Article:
Updated: Jun 12
Take it from me, there is nothing more stressful in the world of wedding cakes than delivery day. Even professionals like myself still experience delivery day anxiety. To help with safe transportation I have put together this handy guide to ease the nerves, and be prepared for any situation.
1. Pre-Transport Preparations
Before we even think about delivering a wedding cake, it’s important to consider how you will be transporting it. There are two options here – transport cake tiers individually or stacked. Unless the cake has a central dowel, I would never transport more than 2 tiers stacked.
Central dowels are a great option for taller or larger cakes, or when a wedding cake design doesn’t allow for individual stacking at the venue. Central dowelling involves using a long pine dowel secured into a MDF board. The individual cake cards have holes drilled to allow the pine dowel to pass through and are stacked on top of each other to prevent any movement during delivery.
If you go down the central dowel route, the biggest problems would be with the weight and height of the cake. Can you physically lift the cake in its box? I struggle to carry an 8” & 10” stacked, so I know there’s no way I could carry a 6”, 8” & 10” for more than a few paces. It’s also important to consider the set up situation at your venue. Can you pull up directly outside or will you be walking for a bit whilst holding the cake? If I know the set up situation isn’t the easiest, it’s always advisable to transport the tiers individually and stack at the venue.
2. Packing the Cake for Transport
With all wedding cakes, you must ensure the individual cake tiers have been dowelled correctly and the box is fit for purpose. Choose a sturdy and secure cake box, that is tall enough and lined with a non-slip mat. You can also use bubble wrap to prevent movement if you don’t have non slip mats. For deliveries I will usually use a box larger than the wedding cake to allow for extra room for sugar flowers, therefore the non-slip mat is essential inside the box. Make sure your cake box lid is attached securely as the weather can be very unpredictable. The last thing you need is a gust of wind blowing the lid off and the rain damaging your perfect wedding cake.
3. Emergency Kit
Preparing an emergency kit is essential. You never know what might happen on the road. If you have to slam on the brakes for whatever reason, your cake may have suffered. My emergency kit always includes:- smoothers, spare dowels, florist tape, cocktail sticks, spare ribbon, pritt stick, royal icing, straws/posy picks, wire cutters, scissors, spatula, pliers, wipes, gloves, vodka, spare fondant and decorations.
You will be grateful for this kit should the worst situation happen.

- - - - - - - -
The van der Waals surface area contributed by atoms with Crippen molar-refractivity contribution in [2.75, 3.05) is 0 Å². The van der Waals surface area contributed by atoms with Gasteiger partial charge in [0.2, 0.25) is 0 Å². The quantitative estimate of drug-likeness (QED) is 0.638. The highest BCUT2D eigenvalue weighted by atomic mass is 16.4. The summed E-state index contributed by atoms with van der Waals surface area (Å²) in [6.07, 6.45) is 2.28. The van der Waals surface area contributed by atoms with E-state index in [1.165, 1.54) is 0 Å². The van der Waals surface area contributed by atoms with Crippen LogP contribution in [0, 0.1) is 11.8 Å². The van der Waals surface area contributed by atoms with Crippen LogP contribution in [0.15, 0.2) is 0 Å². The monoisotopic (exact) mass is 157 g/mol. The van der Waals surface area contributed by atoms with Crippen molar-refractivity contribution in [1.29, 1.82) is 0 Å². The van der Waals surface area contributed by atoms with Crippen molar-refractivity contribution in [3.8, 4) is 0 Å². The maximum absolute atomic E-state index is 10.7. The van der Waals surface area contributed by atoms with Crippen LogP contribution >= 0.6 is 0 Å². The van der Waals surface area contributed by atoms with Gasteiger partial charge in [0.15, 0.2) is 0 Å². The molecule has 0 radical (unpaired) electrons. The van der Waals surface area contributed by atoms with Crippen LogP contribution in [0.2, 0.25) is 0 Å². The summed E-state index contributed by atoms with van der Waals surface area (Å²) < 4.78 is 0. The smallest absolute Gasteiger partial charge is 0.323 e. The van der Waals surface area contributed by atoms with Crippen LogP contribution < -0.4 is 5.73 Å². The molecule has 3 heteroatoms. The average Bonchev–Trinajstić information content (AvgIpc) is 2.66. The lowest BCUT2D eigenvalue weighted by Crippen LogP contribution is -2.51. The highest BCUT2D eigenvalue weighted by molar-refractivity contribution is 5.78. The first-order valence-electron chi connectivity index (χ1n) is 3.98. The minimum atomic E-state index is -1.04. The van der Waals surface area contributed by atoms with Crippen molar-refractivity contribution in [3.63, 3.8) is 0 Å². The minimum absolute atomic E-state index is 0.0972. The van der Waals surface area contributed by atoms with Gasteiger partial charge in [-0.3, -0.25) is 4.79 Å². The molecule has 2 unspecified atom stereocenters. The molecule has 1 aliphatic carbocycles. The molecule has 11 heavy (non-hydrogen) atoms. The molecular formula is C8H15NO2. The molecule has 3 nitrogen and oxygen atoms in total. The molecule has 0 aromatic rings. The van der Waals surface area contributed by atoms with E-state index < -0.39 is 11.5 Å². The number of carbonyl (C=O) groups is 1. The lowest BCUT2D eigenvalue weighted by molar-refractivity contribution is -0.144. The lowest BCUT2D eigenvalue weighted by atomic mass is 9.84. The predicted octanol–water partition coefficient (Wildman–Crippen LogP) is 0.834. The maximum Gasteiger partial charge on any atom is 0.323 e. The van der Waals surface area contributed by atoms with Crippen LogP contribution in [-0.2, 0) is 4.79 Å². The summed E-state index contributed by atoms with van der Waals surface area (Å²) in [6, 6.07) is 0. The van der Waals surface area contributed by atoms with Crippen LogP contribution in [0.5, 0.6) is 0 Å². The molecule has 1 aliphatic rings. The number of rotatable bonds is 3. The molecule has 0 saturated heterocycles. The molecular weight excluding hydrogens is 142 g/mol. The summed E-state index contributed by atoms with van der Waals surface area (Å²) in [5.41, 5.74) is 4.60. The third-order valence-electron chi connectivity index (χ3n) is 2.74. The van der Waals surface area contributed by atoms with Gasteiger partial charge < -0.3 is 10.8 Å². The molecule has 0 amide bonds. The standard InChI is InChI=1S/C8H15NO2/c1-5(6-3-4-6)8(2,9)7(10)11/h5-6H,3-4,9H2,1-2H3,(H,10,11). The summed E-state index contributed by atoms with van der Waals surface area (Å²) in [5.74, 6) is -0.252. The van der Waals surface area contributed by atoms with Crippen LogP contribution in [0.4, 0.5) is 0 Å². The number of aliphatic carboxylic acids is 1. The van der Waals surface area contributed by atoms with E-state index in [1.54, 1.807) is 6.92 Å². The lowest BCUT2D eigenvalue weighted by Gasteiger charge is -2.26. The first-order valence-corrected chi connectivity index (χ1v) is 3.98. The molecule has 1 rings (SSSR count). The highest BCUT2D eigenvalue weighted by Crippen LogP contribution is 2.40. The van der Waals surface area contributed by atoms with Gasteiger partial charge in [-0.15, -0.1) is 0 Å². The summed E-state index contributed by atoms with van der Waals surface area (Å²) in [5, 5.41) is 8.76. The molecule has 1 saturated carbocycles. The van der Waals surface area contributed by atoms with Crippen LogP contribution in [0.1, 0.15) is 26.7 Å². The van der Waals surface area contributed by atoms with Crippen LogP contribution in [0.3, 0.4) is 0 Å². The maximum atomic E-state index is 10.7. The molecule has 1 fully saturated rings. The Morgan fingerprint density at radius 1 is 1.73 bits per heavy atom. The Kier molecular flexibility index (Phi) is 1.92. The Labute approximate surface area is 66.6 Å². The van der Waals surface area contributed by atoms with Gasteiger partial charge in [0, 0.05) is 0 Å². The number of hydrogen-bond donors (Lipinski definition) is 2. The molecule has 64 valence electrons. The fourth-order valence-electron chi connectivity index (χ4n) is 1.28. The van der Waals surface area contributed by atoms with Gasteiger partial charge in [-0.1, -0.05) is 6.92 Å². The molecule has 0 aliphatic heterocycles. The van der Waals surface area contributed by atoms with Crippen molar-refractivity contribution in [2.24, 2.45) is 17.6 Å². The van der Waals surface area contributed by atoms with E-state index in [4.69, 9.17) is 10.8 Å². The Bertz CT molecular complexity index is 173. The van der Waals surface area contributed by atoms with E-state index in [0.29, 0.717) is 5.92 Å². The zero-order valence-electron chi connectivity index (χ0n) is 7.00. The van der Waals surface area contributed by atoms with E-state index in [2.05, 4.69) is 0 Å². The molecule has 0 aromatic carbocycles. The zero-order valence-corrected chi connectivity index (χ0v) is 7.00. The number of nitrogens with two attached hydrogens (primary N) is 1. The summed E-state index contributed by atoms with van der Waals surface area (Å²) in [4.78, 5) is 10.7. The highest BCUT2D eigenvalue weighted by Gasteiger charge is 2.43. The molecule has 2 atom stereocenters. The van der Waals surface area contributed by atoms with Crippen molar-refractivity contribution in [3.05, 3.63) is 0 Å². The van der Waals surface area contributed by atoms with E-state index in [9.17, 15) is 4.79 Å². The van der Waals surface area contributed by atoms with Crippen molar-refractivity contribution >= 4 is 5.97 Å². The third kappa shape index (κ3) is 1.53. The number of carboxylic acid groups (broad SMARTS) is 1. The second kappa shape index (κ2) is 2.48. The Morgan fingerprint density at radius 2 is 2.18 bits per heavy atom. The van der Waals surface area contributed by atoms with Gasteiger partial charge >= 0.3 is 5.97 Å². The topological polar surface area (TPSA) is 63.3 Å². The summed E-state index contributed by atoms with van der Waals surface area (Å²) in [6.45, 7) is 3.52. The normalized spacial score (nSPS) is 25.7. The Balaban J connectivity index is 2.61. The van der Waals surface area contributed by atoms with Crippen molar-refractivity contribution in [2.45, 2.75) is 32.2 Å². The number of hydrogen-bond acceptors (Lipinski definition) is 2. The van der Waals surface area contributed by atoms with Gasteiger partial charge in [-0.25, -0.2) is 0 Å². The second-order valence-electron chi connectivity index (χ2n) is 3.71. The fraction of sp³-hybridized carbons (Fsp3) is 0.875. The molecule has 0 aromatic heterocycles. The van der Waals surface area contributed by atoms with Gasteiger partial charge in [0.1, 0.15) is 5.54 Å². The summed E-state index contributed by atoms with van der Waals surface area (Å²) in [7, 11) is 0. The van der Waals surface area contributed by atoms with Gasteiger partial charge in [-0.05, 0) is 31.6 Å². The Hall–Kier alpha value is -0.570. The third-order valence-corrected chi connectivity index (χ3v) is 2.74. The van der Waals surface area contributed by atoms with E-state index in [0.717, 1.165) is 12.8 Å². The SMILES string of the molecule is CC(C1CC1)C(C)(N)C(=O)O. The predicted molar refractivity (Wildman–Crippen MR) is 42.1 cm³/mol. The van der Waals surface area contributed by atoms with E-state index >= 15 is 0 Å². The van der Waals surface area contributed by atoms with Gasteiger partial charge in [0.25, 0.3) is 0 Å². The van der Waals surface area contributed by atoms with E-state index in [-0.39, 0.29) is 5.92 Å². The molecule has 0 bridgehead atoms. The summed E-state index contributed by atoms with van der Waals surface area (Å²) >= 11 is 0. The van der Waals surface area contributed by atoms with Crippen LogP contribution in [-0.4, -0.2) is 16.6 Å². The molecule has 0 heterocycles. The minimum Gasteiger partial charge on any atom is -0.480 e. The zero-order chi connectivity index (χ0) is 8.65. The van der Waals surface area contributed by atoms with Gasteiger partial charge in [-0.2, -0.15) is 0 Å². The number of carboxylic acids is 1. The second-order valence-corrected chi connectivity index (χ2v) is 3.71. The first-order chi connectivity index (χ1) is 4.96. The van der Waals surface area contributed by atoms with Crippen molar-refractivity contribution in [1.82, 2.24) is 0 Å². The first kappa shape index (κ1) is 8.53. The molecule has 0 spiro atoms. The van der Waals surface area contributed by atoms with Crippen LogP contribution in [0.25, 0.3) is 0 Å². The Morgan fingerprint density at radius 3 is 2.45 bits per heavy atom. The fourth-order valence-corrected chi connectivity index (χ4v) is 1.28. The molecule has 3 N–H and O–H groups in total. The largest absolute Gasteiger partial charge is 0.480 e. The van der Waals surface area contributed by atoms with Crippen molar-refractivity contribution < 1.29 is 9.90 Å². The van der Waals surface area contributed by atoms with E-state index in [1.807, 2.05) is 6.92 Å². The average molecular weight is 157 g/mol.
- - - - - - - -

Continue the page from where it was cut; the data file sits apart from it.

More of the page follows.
4. Contact venue
It’s never a good idea to turn up to a new venue without first contacting the events team. Some venues have some tricky set ups, nowhere to park, or are difficult to find. Some venues only let suppliers in for certain time slots or have specific set up instructions. Getting in touch a couple of weeks before delivery lets the venue staff know your anticipating set up time, meaning the cake table can be prepped and ready for your arrival. Any important set up instructions can be discussed at this point.
5. Transporting the Cake
Cakes should always be placed on a flat and level surface, e.g. the boot or footwell and not on the car seat. I like to line the boot with more of that non slip matting. Buttercream cakes in summer can be a particular nightmare, so I would suggest refrigerating for a few hours prior to delivery. If you have the option, it's a good idea to pre-cool your car before loading. Crank up that AC to the max! The chances of a ganached cake melting in summer is very slim, but I still get the car as cool as possible.
You always want to allow extra time for deliveries. Under no circumstances do you want to be rushing or driving too fast, as this is when accidents happen. Aim to have your cake set up at least 2 hours before the ceremony time. You will most likely be “granny” driving for the duration of the journey. You will feel every bump and pothole in the road but don’t panic, you got this! Some bakers opt to have the "Cake on Board" signs to warn other drivers they have precious cargo!
6. Arriving at the Venue
Once you arrive at the venue, check the cake for any movement or damage. In the unlikely event the cake has been damaged, use your emergency kit to fix any issues. Once your cake is set up, you can breathe a sigh of relief. It’s important to make sure that you get proof of safe delivery and set up. You could be wrongly blamed for damage to the cake by venue staff or other suppliers, so take photos and video or get the event coordinator to sign off on delivery of the cake.
All wedding cakes should come with a hand off sheet, which includes flavours, allergens, non-edible items, and any other information the venue should be aware of. I leave one copy with the venue and I keep one copy for my records should any issues arise.
And that’s it, you’re done! All your preparation and careful planning has paid off. You now have full permission to start happy dancing and enjoy that drive home like Lewis Hamilton!
If you're still in need of a cake designer for your wedding, please get in touch, I would love to hear from you.